The Art of Fromage: Exploring the Cheese Selection at Jacques Brasserie
Classic Cheeses With Regional Charm
Given its dominance, even in the era of dairy-free alternatives, it’s no surprise that the cheeses most people are familiar with are made with cow’s milk. Its balance of proteins and fats gives cow’s milk a surprising versatility – consider the different textures and flavors of cheddar and mozzarella, both made with cow’s milk. Let’s explore the cow’s milk cheeses at our Upper East Side French restaurant.
Tomme de Savoie
Hailing from the French Alps and Switzerland, Tomme cheeses can be made from unpasteurized cow’s, sheep’s, or even goat’s milk. Its flavor palette actually shifts throughout the year, depending on the changing diet of the animal producing the milk. As they are made after the cream has been removed to make butter, they are generally a low-fat option.
Made in the Savoie region, the semi-firm Tomme de Savoie is one of the most popular Tomme cheeses, with a delightfully complex nutty flavor that has notes of citrus, grass, and mushrooms. It pairs well with bread, fruit, sausages, and a glass of red wine or as a prelude to a balanced dish like our French restaurant’s Oven-Roasted Half Chicken with sauteed spinach and garlic mashed potatoes.
The washed-rind cheese can be a minefield for the new explorer. These pungent cheeses usually feature a sticky or moist reddish-orange rind and an aroma that doesn’t exactly whet the appetite.
However, they are well worth pushing past the first impression for the mouth-watering flavors that lie within. While these cheeses are aging, the rinds are washed several times with a brine, which fosters a hospitable environment for the bacteria that develop the cheese’s flavors.
Our semi-soft Golden Gate cheese is a perfect introduction for the uninitiated that will be appreciated by connoisseurs, too. The bold, savory flavor can be overpowering but is a match for a Boeuf Bourguignon or our Jacques Burger, made with certified Black Angus beef. Explore our menu or visit our French bistro on the Upper East Side and experience the dish yourself.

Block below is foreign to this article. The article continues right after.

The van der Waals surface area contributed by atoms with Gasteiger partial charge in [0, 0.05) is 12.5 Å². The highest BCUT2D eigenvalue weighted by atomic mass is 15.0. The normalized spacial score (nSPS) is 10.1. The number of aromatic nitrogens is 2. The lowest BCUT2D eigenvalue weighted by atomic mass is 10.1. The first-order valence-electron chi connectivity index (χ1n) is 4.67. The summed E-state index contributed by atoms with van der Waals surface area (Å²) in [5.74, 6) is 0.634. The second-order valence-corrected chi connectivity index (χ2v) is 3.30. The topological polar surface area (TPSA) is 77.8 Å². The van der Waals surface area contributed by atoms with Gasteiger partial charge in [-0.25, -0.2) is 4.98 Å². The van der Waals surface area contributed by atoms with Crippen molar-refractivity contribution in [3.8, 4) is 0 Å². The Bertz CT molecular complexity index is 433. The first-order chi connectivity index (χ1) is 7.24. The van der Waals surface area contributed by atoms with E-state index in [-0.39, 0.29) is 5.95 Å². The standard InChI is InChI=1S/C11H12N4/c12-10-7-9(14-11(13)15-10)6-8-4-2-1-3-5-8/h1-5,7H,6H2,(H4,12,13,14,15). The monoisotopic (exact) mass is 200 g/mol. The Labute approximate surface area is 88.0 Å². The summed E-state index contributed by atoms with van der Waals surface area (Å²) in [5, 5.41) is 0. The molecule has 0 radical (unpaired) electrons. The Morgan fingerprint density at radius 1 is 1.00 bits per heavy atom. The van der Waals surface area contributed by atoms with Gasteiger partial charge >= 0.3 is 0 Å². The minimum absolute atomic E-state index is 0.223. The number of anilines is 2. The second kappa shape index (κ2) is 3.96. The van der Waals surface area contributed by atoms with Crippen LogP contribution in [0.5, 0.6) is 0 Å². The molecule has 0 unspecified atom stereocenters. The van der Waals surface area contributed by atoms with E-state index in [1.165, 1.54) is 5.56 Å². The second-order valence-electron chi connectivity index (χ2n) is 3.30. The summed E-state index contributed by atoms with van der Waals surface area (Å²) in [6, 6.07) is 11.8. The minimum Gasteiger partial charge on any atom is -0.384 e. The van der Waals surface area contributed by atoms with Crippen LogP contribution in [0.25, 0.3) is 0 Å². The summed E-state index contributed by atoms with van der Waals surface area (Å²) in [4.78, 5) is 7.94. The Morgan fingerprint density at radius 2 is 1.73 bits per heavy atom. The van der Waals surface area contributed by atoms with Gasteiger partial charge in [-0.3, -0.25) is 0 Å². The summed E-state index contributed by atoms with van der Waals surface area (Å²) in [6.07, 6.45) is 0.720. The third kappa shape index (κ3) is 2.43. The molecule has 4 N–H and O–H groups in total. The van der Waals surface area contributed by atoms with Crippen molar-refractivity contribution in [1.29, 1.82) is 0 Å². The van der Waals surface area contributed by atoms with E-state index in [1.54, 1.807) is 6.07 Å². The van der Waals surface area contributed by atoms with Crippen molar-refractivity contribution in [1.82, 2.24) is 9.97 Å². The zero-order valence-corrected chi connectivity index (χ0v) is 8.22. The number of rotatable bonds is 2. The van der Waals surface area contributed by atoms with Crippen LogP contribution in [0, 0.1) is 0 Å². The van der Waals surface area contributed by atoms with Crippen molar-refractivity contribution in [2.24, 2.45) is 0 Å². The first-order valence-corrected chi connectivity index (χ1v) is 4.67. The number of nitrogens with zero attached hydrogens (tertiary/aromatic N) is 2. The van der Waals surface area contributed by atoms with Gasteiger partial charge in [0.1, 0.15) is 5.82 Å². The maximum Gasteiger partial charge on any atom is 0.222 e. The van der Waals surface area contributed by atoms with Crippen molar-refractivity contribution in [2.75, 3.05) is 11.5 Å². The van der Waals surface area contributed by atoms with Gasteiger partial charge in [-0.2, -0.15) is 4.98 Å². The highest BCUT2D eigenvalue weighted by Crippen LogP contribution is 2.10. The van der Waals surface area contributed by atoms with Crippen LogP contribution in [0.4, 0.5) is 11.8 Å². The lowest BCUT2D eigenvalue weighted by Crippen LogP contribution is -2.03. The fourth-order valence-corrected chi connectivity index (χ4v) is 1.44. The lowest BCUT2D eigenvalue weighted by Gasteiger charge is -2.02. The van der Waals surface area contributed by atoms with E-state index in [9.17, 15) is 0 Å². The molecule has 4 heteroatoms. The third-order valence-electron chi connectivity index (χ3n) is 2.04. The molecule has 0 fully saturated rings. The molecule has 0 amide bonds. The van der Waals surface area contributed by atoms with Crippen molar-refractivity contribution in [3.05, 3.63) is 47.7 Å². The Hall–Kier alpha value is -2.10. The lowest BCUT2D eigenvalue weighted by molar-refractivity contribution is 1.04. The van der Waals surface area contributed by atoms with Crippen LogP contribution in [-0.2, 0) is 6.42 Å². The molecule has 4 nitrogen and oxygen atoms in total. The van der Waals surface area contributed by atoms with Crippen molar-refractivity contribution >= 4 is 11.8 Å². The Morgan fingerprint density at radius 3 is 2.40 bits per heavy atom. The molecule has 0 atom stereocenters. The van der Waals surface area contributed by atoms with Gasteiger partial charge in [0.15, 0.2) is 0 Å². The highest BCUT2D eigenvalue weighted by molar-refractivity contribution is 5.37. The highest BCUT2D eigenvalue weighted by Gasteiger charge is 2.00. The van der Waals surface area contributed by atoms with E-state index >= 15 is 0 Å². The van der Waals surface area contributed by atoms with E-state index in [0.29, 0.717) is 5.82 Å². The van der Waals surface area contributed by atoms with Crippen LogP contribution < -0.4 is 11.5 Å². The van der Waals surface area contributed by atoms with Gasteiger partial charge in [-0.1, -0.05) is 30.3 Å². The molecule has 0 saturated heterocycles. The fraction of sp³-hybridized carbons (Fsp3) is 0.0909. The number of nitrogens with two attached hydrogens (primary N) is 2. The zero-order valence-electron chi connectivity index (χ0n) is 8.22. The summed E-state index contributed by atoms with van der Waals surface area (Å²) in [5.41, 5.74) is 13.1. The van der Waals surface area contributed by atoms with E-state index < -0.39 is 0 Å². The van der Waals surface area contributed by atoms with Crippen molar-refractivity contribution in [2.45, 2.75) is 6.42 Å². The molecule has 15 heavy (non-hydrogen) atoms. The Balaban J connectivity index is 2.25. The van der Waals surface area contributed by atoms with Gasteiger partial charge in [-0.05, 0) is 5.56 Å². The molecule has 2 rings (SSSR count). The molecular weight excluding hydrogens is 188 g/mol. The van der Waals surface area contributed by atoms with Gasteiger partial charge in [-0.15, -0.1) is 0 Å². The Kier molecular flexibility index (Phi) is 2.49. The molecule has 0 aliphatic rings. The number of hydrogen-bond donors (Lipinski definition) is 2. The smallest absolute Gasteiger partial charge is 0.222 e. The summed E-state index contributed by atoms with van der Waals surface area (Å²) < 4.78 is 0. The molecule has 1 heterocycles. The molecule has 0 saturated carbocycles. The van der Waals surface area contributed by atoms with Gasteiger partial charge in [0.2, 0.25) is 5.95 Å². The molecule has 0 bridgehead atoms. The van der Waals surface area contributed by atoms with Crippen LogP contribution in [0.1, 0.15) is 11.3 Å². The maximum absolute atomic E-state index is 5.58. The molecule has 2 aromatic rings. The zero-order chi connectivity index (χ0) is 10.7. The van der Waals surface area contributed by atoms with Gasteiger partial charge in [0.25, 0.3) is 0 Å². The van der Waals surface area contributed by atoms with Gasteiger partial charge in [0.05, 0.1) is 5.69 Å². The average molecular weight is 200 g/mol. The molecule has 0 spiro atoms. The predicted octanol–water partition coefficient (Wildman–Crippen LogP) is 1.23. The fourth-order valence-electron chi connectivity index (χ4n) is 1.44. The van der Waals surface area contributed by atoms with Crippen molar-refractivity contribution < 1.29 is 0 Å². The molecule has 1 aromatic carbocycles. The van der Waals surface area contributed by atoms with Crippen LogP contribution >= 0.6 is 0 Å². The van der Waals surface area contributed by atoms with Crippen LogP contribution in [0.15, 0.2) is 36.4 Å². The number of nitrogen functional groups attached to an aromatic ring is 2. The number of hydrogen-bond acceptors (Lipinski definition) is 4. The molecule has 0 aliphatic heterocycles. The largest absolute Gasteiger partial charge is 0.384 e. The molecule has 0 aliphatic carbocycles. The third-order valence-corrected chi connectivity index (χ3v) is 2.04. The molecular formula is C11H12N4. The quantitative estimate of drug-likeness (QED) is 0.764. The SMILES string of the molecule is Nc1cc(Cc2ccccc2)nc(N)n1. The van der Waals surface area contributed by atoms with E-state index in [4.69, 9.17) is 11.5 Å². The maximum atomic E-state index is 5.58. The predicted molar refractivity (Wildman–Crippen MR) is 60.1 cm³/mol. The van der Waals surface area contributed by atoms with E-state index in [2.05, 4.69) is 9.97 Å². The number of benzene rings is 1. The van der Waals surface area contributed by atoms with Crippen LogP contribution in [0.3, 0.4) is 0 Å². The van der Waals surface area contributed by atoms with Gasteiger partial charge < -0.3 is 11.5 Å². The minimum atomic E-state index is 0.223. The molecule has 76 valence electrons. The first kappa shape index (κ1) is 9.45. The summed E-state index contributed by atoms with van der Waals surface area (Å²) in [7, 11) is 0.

A Journey Beyond Familiar Flavors
No French bistro on the Upper East Side should limit the cheese selection to cow’s milk alone. The French talent for cheese extends past cow’s milk to include sheep’s milk and goat’s milk innovations. A cheese board is incomplete without at least one alternate milk cheese – and our Assiette de Fromages gives you two outstanding options.
Sheep’s milk is even higher in protein and fat than cow’s milk, which makes for rich, creamy cheeses. Produced in France’s Basque region in the Pyrenees Mountains, Petit Basque is made using traditional cheese-making techniques.
This semi-hard sheep’s milk cheese is relatively mild, with a smooth, sweet flavor and a nutty finish. This lends it to a variety of dish pairings, from the Omelette au Fromage with Swiss cheese and Madrange ham to the savory flavors of Boeuf Bourguignon.
Goat’s milk has the least fat and lactose, so goat cheese – or chèvre – has an extra attraction for those with dietary restrictions. Humboldt Fog is a semi-soft goat’s milk cheese known for its outer coating of edible ash.
Ash-ripened cheeses are coated with a light layer of ash to boost the growth of the good molds used to ripen cheese, resulting in herbaceous, floral notes and a citrus finish. For those seeking a culinary contrast, follow up this cheese with some Steak Tartare made with certified Black Angus beef or a fresh Salade Nicoise.